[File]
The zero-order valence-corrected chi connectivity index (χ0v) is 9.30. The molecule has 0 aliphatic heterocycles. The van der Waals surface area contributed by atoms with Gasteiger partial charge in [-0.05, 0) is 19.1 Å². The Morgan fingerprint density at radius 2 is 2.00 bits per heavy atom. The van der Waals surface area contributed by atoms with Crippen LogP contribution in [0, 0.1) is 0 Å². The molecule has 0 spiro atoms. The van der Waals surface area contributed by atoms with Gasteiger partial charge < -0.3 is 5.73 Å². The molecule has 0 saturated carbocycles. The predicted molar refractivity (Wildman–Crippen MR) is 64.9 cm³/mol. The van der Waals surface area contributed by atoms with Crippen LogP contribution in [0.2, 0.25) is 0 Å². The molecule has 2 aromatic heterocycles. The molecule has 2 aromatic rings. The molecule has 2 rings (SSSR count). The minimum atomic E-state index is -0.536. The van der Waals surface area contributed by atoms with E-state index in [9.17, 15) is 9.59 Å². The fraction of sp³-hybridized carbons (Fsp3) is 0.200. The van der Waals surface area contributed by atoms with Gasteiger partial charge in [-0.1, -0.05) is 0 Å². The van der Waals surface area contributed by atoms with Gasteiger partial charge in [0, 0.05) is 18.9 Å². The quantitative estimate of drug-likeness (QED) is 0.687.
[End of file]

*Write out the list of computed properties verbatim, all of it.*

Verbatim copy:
The zero-order valence-corrected chi connectivity index (χ0v) is 9.30. The molecule has 0 aliphatic heterocycles. The van der Waals surface area contributed by atoms with Gasteiger partial charge in [-0.05, 0) is 19.1 Å². The Morgan fingerprint density at radius 2 is 2.00 bits per heavy atom. The van der Waals surface area contributed by atoms with Crippen LogP contribution in [0, 0.1) is 0 Å². The molecule has 0 spiro atoms. The van der Waals surface area contributed by atoms with Gasteiger partial charge < -0.3 is 5.73 Å². The molecule has 0 saturated carbocycles. The predicted molar refractivity (Wildman–Crippen MR) is 64.9 cm³/mol. The van der Waals surface area contributed by atoms with Crippen LogP contribution in [0.2, 0.25) is 0 Å². The molecule has 2 aromatic heterocycles. The molecule has 2 aromatic rings. The molecule has 2 rings (SSSR count). The minimum atomic E-state index is -0.536. The van der Waals surface area contributed by atoms with E-state index in [9.17, 15) is 9.59 Å². The fraction of sp³-hybridized carbons (Fsp3) is 0.200. The van der Waals surface area contributed by atoms with Gasteiger partial charge in [-0.1, -0.05) is 0 Å². The van der Waals surface area contributed by atoms with Gasteiger partial charge in [0, 0.05) is 18.9 Å². The quantitative estimate of drug-likeness (QED) is 0.687.